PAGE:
Episcopal Community Services Condemns the Grants Pass Decision

Today the Supreme Court issued a ruling that will have lasting impacts on our country’s homelessness crisis. The decision in the case of Johnson v. Grants Pass has effectively legitimized the criminalization of homelessness, thus punishing people for experiencing the most extreme levels of poverty. Episcopal Community Services (ECS) has advocated against this approach from the start; signing on to an amicus brief in opposition to this unjust and cruel policy. As both the Executive Director of ECS, and a human being, I am appalled and deeply disheartened by this decision.

Let me be clear, homelessness is not a choice. The causes of homelessness are complex and often rooted in insurmountable hardship due to systemic racism, exorbitant cost of housing, and economic inequality. Homelessness is the most extreme manifestation of poverty in American society; the experience of being unhoused is traumatic enough without being punished and criminalized with fines or incarceration for simply having nowhere safe to sleep. Furthermore, people experiencing homelessness endure significant negative impacts on their health and wellbeing. Despite knowing this, our society continues to demonize and stigmatize those we should be treating with compassionate care.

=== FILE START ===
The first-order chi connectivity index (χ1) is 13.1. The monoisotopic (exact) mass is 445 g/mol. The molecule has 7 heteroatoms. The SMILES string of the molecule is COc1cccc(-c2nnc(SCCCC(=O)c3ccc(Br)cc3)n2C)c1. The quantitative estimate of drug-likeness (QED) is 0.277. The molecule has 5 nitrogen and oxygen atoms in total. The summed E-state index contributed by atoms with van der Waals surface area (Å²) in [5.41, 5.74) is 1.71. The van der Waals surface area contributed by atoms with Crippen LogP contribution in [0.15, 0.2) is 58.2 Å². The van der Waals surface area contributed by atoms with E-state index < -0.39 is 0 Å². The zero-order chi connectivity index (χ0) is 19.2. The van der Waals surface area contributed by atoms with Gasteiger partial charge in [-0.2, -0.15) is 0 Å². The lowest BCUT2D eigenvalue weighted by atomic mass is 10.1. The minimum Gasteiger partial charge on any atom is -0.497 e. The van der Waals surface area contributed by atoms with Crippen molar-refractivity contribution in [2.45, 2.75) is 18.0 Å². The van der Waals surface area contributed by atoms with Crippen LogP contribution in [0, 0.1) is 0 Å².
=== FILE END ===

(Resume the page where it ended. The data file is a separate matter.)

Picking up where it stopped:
This is unacceptable.

Our fundamental approach to service is centered around proven strategies that address homelessness holistically by providing long-term affordable housing options, paired with the wraparound supportive services which empower our participants with the resources and tools they need to end their homelessness, meet their goals, and transform their lives. 

Today’s decision undoubtedly marks a dark moment in our nation’s history, but we cannot let adversity set us back. ECS will continue to staunchly advocate for our unhoused neighbors and prioritize approaches which center humanity, dignity, and empathy.

In solidarity,

Beth Stokes